My grandfather calmed him as well as he could. It was no easy matter. He spoke of hallucinations, nightmares; perhaps he was asleep . . . There are many extraordinary unaccountable things . . . and other common-places, which constitute the comfort of freethinkers. Then he ordered his carriage, and took Count Orloff back to his hotel.
Now, ten or twelve days after this strange incident, an army messenger brought my grandfather among other news, that of the death of General V. The very morning of the day, Count Orloff had seen and heard him, the same hour he appeared at Moscow, the unfortunate General, reconnoitering the enemy’s position, had been shot through the breast by a bullet, and had fallen stark dead.
“There is a hell, and I am there!” these are the words of one who came back.
Mgr. de Segur relates a second fact, which he regards as alike free from doubt, He had learned it in 1859, of a most honorable priest, and Superior of an important community. This priest had the particulars of it from a near relation of the lady of whom it had happened. At that time, Christmas Day, 1859, this person was still living, and little over forty years.
She chanced to be in London in the winter of 1847–48. She was a widow, about twenty-nine years old, quite rich and worldly. Among the gallants who frequented her salon, there was noticed a young lord, whose attentions compromised her extremely, and whose conduct, besides, was anything but edifying!
One evening, or rather one night, for it was close upon midnight, she was reading in her bed some novel, coaxing sleep. One o’clock struck by the clock; she blew out her taper. She was about to fall asleep when, to her great astonishment, she noticed that a strange, wan glimmer of light, which seemed to come from the door of the drawing-room, spread by degrees into her chamber, and increased momentarily. Stupefied at first, and not knowing what this meant, she began to get alarmed, when she saw the drawing-room door slowly open and the young lord, the partner of her disorders, entered her room. Before she had time to say a single word, he seized her by the left wrist, and with a hissing voice, syllabled to her in English: “There is a hell!” The pain she felt in her arm was so great that she lost her senses.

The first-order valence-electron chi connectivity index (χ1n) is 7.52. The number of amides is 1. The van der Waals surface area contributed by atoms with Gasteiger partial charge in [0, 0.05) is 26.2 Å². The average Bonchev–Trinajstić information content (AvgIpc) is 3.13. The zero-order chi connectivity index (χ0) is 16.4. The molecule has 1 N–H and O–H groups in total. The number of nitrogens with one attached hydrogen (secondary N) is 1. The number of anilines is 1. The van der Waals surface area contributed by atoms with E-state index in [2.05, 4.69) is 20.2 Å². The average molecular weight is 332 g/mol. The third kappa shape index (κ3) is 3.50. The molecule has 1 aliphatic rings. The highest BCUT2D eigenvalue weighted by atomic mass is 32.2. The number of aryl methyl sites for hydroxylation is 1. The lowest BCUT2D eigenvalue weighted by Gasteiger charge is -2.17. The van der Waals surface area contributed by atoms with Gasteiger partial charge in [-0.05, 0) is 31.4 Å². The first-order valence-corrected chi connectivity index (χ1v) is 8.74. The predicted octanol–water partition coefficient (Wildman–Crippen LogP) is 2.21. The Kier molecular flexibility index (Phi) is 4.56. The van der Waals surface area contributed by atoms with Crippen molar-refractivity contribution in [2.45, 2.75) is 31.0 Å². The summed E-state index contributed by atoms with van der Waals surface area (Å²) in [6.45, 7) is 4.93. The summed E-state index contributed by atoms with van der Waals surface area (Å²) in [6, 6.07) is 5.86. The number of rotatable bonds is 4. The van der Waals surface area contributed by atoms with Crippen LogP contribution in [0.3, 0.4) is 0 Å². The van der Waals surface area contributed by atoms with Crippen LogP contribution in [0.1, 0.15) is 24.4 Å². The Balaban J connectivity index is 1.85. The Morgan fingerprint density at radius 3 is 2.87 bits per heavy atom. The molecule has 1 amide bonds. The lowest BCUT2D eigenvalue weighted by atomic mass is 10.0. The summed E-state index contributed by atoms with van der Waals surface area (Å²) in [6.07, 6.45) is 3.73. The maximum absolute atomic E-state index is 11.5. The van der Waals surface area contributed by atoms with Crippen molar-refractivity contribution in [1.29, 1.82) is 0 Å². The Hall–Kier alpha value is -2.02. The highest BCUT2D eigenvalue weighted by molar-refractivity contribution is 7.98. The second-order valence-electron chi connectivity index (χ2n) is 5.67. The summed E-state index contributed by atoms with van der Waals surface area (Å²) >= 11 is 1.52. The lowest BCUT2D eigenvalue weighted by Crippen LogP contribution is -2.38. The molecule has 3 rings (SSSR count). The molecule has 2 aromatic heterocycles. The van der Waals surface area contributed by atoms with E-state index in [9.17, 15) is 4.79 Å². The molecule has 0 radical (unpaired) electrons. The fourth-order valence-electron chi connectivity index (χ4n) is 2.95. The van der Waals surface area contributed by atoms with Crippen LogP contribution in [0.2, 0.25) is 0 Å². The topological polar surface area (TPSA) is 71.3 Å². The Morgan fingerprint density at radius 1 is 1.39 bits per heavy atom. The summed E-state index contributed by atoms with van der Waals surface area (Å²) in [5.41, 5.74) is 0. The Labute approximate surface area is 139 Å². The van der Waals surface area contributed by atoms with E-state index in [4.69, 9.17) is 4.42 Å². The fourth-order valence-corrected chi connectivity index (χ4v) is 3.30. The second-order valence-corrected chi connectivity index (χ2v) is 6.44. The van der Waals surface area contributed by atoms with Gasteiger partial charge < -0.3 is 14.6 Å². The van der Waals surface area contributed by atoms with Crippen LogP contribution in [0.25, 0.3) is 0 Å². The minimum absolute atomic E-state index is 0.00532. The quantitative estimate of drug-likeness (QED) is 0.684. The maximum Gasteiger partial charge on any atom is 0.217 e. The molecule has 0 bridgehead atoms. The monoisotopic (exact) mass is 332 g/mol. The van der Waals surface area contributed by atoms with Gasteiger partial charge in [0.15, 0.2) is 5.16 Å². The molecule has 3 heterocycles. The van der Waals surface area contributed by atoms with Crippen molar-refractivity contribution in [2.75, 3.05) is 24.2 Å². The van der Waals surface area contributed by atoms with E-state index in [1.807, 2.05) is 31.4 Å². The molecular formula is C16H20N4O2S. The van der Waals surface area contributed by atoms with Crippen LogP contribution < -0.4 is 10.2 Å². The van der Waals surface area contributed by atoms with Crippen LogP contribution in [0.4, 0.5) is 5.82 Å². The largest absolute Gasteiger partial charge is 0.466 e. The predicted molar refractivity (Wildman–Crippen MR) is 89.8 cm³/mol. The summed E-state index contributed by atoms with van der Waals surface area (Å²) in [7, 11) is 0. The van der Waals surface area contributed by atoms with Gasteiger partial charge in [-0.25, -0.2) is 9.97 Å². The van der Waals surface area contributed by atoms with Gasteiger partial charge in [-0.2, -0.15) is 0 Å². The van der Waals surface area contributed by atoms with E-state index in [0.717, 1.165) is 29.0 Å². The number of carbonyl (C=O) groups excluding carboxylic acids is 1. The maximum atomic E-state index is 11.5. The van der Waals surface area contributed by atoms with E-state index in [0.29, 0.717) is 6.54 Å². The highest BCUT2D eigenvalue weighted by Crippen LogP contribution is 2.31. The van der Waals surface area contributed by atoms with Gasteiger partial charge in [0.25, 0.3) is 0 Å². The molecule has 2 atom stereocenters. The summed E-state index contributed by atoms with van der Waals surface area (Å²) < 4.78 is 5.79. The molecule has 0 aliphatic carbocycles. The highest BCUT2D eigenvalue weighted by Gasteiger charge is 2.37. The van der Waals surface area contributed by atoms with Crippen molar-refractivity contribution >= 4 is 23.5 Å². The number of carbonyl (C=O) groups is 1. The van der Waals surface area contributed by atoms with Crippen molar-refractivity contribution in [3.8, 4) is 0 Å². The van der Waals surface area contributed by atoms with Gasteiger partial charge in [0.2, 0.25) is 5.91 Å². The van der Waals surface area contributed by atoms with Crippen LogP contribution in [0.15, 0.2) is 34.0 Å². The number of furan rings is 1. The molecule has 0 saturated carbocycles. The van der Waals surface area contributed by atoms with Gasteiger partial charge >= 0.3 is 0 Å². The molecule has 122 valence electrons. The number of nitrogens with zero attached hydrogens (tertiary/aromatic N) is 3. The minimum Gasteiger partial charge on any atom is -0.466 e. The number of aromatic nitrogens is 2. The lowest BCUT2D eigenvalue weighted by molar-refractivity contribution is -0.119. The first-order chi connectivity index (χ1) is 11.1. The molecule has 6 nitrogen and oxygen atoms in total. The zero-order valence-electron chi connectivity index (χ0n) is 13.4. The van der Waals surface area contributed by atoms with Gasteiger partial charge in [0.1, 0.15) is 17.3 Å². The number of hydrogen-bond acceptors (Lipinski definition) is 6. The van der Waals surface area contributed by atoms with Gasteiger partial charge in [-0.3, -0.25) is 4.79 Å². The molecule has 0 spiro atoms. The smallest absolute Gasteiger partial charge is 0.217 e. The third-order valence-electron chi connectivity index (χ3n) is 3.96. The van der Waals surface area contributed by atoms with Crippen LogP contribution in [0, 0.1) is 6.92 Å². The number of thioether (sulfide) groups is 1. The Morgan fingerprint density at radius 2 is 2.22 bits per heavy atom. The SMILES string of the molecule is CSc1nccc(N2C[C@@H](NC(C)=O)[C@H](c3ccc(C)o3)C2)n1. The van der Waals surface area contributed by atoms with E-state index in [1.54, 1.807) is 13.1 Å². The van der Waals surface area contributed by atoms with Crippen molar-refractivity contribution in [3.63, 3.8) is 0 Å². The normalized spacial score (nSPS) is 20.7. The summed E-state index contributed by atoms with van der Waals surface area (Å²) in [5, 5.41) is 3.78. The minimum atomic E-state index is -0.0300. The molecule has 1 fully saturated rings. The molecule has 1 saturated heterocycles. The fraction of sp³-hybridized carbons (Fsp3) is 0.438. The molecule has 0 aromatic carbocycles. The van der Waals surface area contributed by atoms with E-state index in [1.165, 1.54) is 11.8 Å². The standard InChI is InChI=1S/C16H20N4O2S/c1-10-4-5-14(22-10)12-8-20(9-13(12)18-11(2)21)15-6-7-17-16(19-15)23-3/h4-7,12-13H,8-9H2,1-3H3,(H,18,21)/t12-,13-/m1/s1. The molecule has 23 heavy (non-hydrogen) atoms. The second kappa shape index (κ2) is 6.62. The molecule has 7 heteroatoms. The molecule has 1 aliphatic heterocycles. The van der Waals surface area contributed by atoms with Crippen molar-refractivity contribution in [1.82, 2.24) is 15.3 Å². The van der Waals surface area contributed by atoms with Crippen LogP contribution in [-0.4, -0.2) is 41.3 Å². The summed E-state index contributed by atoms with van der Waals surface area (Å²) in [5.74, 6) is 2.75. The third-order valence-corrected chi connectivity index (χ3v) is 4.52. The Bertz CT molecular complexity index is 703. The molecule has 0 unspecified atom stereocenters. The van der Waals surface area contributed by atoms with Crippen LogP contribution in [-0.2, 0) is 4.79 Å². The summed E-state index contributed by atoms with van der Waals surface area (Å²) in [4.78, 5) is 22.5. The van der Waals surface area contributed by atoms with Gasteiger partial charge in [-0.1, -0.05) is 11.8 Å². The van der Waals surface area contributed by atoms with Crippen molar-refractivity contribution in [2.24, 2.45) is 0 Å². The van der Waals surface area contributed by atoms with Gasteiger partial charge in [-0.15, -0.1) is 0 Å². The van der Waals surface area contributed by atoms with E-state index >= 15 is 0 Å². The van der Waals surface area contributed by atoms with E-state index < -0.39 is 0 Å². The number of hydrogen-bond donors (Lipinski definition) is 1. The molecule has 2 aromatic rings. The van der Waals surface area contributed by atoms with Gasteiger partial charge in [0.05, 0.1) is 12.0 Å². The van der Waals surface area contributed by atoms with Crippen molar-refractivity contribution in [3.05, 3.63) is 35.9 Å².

When, half an hour after, she came to again, she rang for her chamber-maid. The latter, on entering felt a keen smell of burning. Approaching her mistress, who could hardly speak, she noticed on her wrist so deep a burn, that the bone was laid bare, and the flesh almost consumed; this burn was the size of a man’s hand. Moreover, she remarked that, from the door of the saloon to the bed, and from the bed to that same door, the carpet bore the imprint of a man’s steps, which had burned through the stuff. By the directions of her mistress, she opened the drawing-room door: there, more traces were seen on the carpet outside.
The following day, the unhappy lady learned with a terror easy to be divined that, on that very night, about one o’clock in the morning, her lord had been found dead drunk under the table, that his servants had carried him to his room, and that there he had died in their arms.